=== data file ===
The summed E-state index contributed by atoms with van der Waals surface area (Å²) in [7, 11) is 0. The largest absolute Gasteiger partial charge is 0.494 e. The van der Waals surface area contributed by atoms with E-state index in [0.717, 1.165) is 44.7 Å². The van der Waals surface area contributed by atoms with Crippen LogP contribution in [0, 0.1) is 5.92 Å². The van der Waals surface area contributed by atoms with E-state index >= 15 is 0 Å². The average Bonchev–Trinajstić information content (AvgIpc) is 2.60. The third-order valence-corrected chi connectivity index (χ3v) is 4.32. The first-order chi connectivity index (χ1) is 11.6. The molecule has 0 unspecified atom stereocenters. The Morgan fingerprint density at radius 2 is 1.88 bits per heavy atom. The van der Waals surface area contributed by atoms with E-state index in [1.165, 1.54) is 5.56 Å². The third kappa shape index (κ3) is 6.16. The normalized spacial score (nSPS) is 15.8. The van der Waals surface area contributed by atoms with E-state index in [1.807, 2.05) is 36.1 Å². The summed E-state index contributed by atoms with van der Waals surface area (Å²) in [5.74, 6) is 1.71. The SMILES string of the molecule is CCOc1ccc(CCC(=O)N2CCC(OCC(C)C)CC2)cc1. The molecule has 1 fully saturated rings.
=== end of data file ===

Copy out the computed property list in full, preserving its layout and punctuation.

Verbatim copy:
The summed E-state index contributed by atoms with van der Waals surface area (Å²) in [7, 11) is 0. The largest absolute Gasteiger partial charge is 0.494 e. The van der Waals surface area contributed by atoms with E-state index in [0.717, 1.165) is 44.7 Å². The van der Waals surface area contributed by atoms with Crippen LogP contribution in [0, 0.1) is 5.92 Å². The van der Waals surface area contributed by atoms with E-state index >= 15 is 0 Å². The average Bonchev–Trinajstić information content (AvgIpc) is 2.60. The third-order valence-corrected chi connectivity index (χ3v) is 4.32. The first-order chi connectivity index (χ1) is 11.6. The molecule has 0 unspecified atom stereocenters. The Morgan fingerprint density at radius 2 is 1.88 bits per heavy atom. The van der Waals surface area contributed by atoms with E-state index in [1.165, 1.54) is 5.56 Å². The third kappa shape index (κ3) is 6.16. The normalized spacial score (nSPS) is 15.8. The van der Waals surface area contributed by atoms with E-state index in [1.807, 2.05) is 36.1 Å². The summed E-state index contributed by atoms with van der Waals surface area (Å²) in [5.74, 6) is 1.71. The SMILES string of the molecule is CCOc1ccc(CCC(=O)N2CCC(OCC(C)C)CC2)cc1. The molecule has 1 fully saturated rings.